prices and coverage for the consumers.  HB 403 would make                    
  only minimum requirements, and the actually extension of                     
  coverage is a decision made by purchaser of insurance.  He                   
  stated HB 403 would not remove the provisions for uninsured                  
  and underinsured motorists, but rather change the limits of                  
  coverage.  If a purchaser decides to purchase $500,000 of                    
  insurance for third party liability, injuries or damages to                  
  others, the same limits should be available as under the                     
  underinsured and uninsured motorists.  He felt the coverage                  
  should not be in excess of what the purchaser bought for                     
  liability.  MR. BROWN emphasized automotive liability                        
  coverage is mandated in the state of Alaska, and as such it                  
  should be affordable and attainable.  He pointed out the low                 
  population and high cost of doing business in Alaska creates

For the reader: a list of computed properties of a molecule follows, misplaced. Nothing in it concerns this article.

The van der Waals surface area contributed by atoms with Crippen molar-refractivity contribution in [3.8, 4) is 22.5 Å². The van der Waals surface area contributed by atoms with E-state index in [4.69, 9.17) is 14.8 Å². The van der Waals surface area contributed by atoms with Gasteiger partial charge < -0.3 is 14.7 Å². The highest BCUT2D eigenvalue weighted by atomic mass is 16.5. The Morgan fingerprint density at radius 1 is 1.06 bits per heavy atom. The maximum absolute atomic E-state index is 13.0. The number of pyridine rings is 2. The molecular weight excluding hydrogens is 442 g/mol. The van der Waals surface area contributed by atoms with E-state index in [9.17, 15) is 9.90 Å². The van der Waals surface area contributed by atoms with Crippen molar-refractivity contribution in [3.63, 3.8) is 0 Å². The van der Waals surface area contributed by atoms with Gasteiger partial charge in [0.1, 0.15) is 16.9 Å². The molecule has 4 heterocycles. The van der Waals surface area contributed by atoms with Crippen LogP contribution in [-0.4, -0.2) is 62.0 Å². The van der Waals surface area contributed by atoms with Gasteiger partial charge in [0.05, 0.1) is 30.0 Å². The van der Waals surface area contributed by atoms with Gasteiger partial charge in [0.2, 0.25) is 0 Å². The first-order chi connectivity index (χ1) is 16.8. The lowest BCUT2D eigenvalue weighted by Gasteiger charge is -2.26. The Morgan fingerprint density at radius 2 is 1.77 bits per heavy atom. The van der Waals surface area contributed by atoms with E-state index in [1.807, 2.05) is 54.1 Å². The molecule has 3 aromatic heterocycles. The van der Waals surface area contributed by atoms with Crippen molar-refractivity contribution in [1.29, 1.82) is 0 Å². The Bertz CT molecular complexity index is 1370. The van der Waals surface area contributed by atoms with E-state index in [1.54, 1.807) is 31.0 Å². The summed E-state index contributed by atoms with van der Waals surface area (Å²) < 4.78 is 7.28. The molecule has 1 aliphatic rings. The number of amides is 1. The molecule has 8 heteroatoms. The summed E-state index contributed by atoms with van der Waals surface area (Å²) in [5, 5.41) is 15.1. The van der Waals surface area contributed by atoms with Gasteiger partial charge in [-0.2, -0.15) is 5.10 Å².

a limited and secluded market for those in insurance.                        
  Alaska does not develop the large premium dollars to attract                 
  underwriters.  He said Alaska is usually the last state a                    
  company enters and the first state to leave if things get                    
  Number 123                                                                   
  REPRESENTATIVE KOTT asked if MR. BROWN could confirm that                    
  Alaska is the only state requiring coverage up to the $2                     
  million limit.                                                               
  MR. BROWN replied, to the best of his knowledge, Alaska is                   
  the only state.                                                              
  CHAIRMAN VEZEY inquired if there was any valid reason a                      
  person would carry liability insurance that exceeds their                    
  net personal worth.                                                          
  Number 137                                                                   
  MR. BROWN responded net worth is probably the best                           
  "barometer" to use when purchasing liability insurance.  He                  
  noted what is affordable to buy in the market place also                     
  weighs heavily in the decision making process.